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Educator Resources: Mark Bradford

October 13, 2011

Mark Bradford opens this Sunday, October 16 at the Dallas Museum of Art and you do not want to miss this exhibition.  Bradford’s abstract, large-scale, mixed-media paintings look beautiful and comfortable in the expansive contemporary art galleries at the DMA.  As you plan your own visit or a visit for your students, there is great information about Bradford, his work, and his process available on several websites.  Spend some time with the following resources to learn more about Bradford and to gather ideas for dialogue and studio projects with your students.

Potable Water, 2005, Billboard paper, photomechanical reproductions, acrylic gel medium, and additional mixed media, 130 x 196 inches, Collection of Hunter Gray, Photo: Bruce M. White

1.  Pinocchio is On Fire
This is the official website for the exhibition Mark Bradford, organized by the Wexner Center for the Arts in Ohio.  When you visit the site, you have four ways to dive into Bradford’s work. Select “the studio” and view a unique presentation of two videos featuring Bradford talking about his process.   “The art” guides us through a look at several works in the exhibition.  Finally, you can choose “the artist” to learn more about Bradford’s biography, or select “process & materials” to learn more about what media he uses and how he creates.

2.  Art21
This popular PBS documentary about art in the 21st century features Mark Bradford and eighty-five additional contemporary artists presently working in the United States.  Each season of Art21, which is now in its fifth season, explores several thematic episodes that bring together multiple artists for consideration within the specified theme.  Bradford is featured in the “Paradox” episode, season four, which looks at how contemporary artists address contradiction, ambiguity, and truth.  For Bradford and each of the artists featured on the website, visitors can access videos, slideshows, interactive resources, and educational materials.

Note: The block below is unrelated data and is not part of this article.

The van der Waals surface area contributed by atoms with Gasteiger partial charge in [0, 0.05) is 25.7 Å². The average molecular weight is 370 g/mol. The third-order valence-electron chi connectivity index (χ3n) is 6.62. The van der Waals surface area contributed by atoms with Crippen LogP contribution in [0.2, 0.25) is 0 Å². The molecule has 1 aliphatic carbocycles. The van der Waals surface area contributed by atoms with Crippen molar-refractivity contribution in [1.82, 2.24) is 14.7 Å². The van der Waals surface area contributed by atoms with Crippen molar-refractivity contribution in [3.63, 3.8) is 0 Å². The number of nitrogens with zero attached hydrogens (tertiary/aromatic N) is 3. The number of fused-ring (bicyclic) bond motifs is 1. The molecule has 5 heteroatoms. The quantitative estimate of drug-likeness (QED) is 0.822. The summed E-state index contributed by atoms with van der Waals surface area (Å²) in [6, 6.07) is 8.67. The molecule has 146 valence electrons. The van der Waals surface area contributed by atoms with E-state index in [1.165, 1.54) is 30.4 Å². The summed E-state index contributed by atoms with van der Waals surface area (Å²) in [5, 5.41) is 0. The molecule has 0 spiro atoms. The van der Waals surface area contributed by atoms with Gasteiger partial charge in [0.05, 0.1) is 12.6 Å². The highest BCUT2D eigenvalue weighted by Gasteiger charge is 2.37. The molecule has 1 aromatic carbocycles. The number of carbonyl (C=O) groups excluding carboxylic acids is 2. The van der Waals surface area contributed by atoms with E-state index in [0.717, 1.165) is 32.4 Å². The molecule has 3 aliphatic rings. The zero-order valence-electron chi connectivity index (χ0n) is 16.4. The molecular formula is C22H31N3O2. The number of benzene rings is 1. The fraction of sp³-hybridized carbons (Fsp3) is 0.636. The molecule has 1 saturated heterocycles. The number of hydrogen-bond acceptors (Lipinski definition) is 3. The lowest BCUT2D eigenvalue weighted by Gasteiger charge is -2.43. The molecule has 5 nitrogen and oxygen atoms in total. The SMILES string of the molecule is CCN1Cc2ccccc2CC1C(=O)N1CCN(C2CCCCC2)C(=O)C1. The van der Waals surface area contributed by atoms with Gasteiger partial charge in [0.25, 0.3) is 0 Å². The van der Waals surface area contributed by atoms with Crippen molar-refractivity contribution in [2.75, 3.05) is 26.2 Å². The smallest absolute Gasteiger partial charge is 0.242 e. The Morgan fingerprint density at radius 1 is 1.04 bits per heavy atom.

Mark Bradford in his studio, fall 2009, Photo: Fredrik Nilsen

3. Open Studio
Mark Bradford conceived of Open Studio as part of the Getty Artists Program.  Designed for K-12 teachers, the resource is a collection of art-making ideas developed by Bradford and ten international artists that he engaged in the project.  Open Studio art lessons reflect the contemporary world that we live in and the ways in which young people move through this world (often faster than the rest of us as Bradford suggests).  The website also includes biographies and several color images for each artist.

4. Exhibition smARTphone tour
If you are coming to the exhibition or wish to reconnect with the artworks after visiting the exhibition, don’t forget that you can pull out your smartphone (iPhones, Androids, Blackberrys, etc.) and listen to Mark Bradford talk about several works in the exhibition.  This tour has been available at many of the exhibition venues.  If you do not have a smartphone, just type “www.dallasmuseumofart.mobi” into your internet browser to view the resources on your computer.  Select “Mark Bradford,” then select the artwork of your choice to listen.

Nicole Stutzman
Director of Teaching Programs and Partnerships

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